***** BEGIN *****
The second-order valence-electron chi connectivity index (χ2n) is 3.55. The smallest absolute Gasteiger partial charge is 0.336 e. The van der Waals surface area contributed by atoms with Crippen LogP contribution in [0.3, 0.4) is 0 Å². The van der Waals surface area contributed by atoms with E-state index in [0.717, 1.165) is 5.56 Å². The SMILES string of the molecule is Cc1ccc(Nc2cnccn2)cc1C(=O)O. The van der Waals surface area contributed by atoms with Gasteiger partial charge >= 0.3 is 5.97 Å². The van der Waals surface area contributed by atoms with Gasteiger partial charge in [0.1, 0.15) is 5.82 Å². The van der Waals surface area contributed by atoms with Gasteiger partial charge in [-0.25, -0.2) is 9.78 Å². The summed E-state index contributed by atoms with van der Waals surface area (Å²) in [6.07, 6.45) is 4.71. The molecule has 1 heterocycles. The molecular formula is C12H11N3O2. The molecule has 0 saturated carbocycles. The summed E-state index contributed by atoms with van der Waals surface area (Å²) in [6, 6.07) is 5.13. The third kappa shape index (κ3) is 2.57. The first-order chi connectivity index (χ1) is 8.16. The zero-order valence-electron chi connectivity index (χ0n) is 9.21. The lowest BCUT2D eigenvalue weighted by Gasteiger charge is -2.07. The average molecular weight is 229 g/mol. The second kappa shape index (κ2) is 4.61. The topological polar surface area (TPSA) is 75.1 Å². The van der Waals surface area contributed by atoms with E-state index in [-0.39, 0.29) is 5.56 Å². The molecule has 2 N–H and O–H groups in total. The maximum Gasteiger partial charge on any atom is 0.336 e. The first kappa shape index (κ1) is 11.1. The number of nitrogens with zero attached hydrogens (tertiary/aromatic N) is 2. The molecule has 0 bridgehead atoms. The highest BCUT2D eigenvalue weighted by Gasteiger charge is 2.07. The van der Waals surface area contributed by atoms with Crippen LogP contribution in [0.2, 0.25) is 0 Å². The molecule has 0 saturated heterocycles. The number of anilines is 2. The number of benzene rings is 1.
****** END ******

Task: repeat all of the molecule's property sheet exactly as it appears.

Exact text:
The second-order valence-electron chi connectivity index (χ2n) is 3.55. The smallest absolute Gasteiger partial charge is 0.336 e. The van der Waals surface area contributed by atoms with Crippen LogP contribution in [0.3, 0.4) is 0 Å². The van der Waals surface area contributed by atoms with E-state index in [0.717, 1.165) is 5.56 Å². The SMILES string of the molecule is Cc1ccc(Nc2cnccn2)cc1C(=O)O. The van der Waals surface area contributed by atoms with Gasteiger partial charge >= 0.3 is 5.97 Å². The van der Waals surface area contributed by atoms with Gasteiger partial charge in [0.1, 0.15) is 5.82 Å². The van der Waals surface area contributed by atoms with Gasteiger partial charge in [-0.25, -0.2) is 9.78 Å². The summed E-state index contributed by atoms with van der Waals surface area (Å²) in [6.07, 6.45) is 4.71. The molecule has 1 heterocycles. The molecular formula is C12H11N3O2. The molecule has 0 saturated carbocycles. The summed E-state index contributed by atoms with van der Waals surface area (Å²) in [6, 6.07) is 5.13. The third kappa shape index (κ3) is 2.57. The first-order chi connectivity index (χ1) is 8.16. The zero-order valence-electron chi connectivity index (χ0n) is 9.21. The lowest BCUT2D eigenvalue weighted by Gasteiger charge is -2.07. The average molecular weight is 229 g/mol. The second kappa shape index (κ2) is 4.61. The topological polar surface area (TPSA) is 75.1 Å². The van der Waals surface area contributed by atoms with E-state index in [-0.39, 0.29) is 5.56 Å². The molecule has 2 N–H and O–H groups in total. The maximum Gasteiger partial charge on any atom is 0.336 e. The first kappa shape index (κ1) is 11.1. The number of nitrogens with zero attached hydrogens (tertiary/aromatic N) is 2. The molecule has 0 bridgehead atoms. The highest BCUT2D eigenvalue weighted by Gasteiger charge is 2.07. The van der Waals surface area contributed by atoms with Crippen LogP contribution in [0.2, 0.25) is 0 Å². The molecule has 0 saturated heterocycles. The number of anilines is 2. The number of benzene rings is 1.